Tropicana Field is where White Sox momentum goes to die.
Last season, after climbing back to the .500 mark and coming off a sweep of the Minnesota Twins, the Sox came here and promptly lost the first two games of a three-game series.
Friday, fresh off a rousing three-game sweep of the Kansas City Royals and looking for their best 10-game start since 1991, the Devil Rays and starting pitcher Paul Abbott put the Sox to sleep and cruised to a 3-0 victory.
Abbott and three relievers combined to limit the Sox to four hits, matching their season low. Javier Vazquez and Mariano Rivera held the Sox to four hits April 8 in New York.
Vazquez, Rivera and the Yankees are one thing. Abbott and the Tampa Bay Devil Rays are another.
"This isn't the Tampa Bay Devil Rays that people think," Sox manager Ozzie Guillen said. "You can come here easy and get swept without knowing about it."
Even on its best days, the Devil Rays' drab, gray home park resembles nothing remotely tropical. The Sox are just 14-13 lifetime here against some pretty bad Devil Rays teams.
"It seems like it's tough for us to win here," third baseman Joe Crede said. "It's not Yankee Stadium, but we're all professionals here and have to find a way to motivate ourselves. We can't use the stadium as an excuse."
The way Abbott pitched Friday, it wouldn't have mattered much where the game was played. Aside from a leadoff single to Willie Harris and a two-out walk to Frank Thomas, the Sox didn't have two baserunners in any of the last eight innings.
Harris was the only runner to reach second base and that was in the first.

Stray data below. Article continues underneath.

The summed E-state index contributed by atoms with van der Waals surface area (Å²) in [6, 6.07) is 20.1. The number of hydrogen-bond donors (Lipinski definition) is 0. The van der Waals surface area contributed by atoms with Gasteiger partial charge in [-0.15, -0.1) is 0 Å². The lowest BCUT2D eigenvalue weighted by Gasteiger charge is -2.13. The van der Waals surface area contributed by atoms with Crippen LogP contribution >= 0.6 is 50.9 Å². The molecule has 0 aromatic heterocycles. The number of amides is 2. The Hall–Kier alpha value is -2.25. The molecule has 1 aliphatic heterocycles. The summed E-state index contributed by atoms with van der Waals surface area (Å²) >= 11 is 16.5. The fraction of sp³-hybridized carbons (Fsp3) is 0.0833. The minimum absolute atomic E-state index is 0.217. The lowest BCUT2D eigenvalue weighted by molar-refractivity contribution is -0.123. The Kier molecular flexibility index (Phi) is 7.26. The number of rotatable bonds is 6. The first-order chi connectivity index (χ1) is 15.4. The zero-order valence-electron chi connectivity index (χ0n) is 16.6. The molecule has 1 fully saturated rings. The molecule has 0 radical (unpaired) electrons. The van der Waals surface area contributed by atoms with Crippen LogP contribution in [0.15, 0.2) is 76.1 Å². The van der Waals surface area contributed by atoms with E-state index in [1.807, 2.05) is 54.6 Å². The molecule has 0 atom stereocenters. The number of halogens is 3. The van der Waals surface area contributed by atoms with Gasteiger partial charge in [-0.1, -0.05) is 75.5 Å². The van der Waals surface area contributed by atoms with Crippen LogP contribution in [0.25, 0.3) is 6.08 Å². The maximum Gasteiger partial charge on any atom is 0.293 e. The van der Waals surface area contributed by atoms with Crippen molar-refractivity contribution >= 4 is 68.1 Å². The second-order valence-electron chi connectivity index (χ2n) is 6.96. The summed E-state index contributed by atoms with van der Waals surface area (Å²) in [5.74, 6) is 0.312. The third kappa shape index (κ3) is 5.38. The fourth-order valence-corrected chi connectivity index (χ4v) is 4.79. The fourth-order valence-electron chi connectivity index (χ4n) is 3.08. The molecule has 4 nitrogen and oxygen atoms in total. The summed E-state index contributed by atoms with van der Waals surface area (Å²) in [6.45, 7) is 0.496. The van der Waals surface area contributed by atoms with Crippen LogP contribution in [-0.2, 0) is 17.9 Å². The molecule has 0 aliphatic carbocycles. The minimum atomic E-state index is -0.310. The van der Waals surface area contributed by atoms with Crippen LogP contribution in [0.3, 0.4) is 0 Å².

"I had pretty decent command with everything," Abbott said. "I threw a lot of cutters tonight; that's what saved me."
Dan Wright suffered his second straight loss and failed to last five innings in his second start of the season. Wright has failed to go five innings in 18 of his 62 career starts.
Wright had the same problem Friday he had in his first start in New York on Easter Sunday and has had throughout his careerfalling behind in the count.
He fell behind 1-0 to Carl Crawford to lead off the Tampa Bay first and Crawford drilled a fastball for a home run. After walking Tino Martinez with one out in the second, he fell behind Julio Lugo 3-1 and watched Lugo drill a fastball for a two-run homer.
That would be all the Devil Rays would need.
"My fastball command wasn't where I wanted," Wright said. "In the course of a game you can always look back to a pitch here or a pitch there. It's just a matter of making quality pitches all the way through."
Despite Wright not lasting five innings in either of his first two starts, Guillen said the right-hander will remain his fifth starter and get the ball in his next turn, which is likely to be Friday at U.S. Cellular Field against the Devil Rays again.
"He didn't throw great, but I was happy with the way he was throwing," Guillen said.
"He kept us in the game and he's going to be back out there in five or six days."Copyright © 2015, Los Angeles Times